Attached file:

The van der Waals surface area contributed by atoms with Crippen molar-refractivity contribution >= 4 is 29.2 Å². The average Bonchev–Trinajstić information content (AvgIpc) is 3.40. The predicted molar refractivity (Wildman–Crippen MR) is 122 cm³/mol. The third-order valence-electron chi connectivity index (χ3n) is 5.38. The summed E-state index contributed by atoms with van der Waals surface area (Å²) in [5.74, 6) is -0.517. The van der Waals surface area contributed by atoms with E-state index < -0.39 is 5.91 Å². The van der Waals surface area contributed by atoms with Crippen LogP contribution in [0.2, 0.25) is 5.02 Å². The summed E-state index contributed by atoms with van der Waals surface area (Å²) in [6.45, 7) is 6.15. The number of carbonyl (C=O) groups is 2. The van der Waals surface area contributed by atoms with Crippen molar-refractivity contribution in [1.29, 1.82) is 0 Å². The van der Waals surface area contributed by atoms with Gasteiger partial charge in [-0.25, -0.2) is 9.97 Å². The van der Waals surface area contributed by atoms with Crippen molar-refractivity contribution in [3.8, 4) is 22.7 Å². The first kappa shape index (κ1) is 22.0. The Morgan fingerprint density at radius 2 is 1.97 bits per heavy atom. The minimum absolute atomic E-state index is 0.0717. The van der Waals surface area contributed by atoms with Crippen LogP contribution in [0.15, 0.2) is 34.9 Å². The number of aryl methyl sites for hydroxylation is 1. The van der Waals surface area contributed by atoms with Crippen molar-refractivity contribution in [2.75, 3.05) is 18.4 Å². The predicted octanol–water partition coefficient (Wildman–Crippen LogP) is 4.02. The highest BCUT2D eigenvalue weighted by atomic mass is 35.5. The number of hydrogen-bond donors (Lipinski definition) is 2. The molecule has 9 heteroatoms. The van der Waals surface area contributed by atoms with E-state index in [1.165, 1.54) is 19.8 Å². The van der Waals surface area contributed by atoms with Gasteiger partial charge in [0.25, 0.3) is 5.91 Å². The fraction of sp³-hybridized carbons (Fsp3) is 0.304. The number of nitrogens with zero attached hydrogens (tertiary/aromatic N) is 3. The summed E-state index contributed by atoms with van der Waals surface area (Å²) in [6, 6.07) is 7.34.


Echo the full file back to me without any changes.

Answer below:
The van der Waals surface area contributed by atoms with Crippen molar-refractivity contribution >= 4 is 29.2 Å². The average Bonchev–Trinajstić information content (AvgIpc) is 3.40. The predicted molar refractivity (Wildman–Crippen MR) is 122 cm³/mol. The third-order valence-electron chi connectivity index (χ3n) is 5.38. The summed E-state index contributed by atoms with van der Waals surface area (Å²) in [5.74, 6) is -0.517. The van der Waals surface area contributed by atoms with E-state index < -0.39 is 5.91 Å². The van der Waals surface area contributed by atoms with Crippen LogP contribution in [0.2, 0.25) is 5.02 Å². The summed E-state index contributed by atoms with van der Waals surface area (Å²) in [6.45, 7) is 6.15. The number of carbonyl (C=O) groups is 2. The van der Waals surface area contributed by atoms with Crippen molar-refractivity contribution in [1.29, 1.82) is 0 Å². The van der Waals surface area contributed by atoms with Gasteiger partial charge in [-0.25, -0.2) is 9.97 Å². The van der Waals surface area contributed by atoms with Crippen molar-refractivity contribution in [3.8, 4) is 22.7 Å². The first kappa shape index (κ1) is 22.0. The Morgan fingerprint density at radius 2 is 1.97 bits per heavy atom. The minimum absolute atomic E-state index is 0.0717. The van der Waals surface area contributed by atoms with Crippen LogP contribution in [0.15, 0.2) is 34.9 Å². The number of aryl methyl sites for hydroxylation is 1. The van der Waals surface area contributed by atoms with Crippen molar-refractivity contribution in [2.75, 3.05) is 18.4 Å². The predicted octanol–water partition coefficient (Wildman–Crippen LogP) is 4.02. The highest BCUT2D eigenvalue weighted by atomic mass is 35.5. The number of hydrogen-bond donors (Lipinski definition) is 2. The molecule has 9 heteroatoms. The van der Waals surface area contributed by atoms with E-state index in [1.165, 1.54) is 19.8 Å². The van der Waals surface area contributed by atoms with Gasteiger partial charge in [0.25, 0.3) is 5.91 Å². The fraction of sp³-hybridized carbons (Fsp3) is 0.304. The number of nitrogens with zero attached hydrogens (tertiary/aromatic N) is 3. The summed E-state index contributed by atoms with van der Waals surface area (Å²) in [6, 6.07) is 7.34.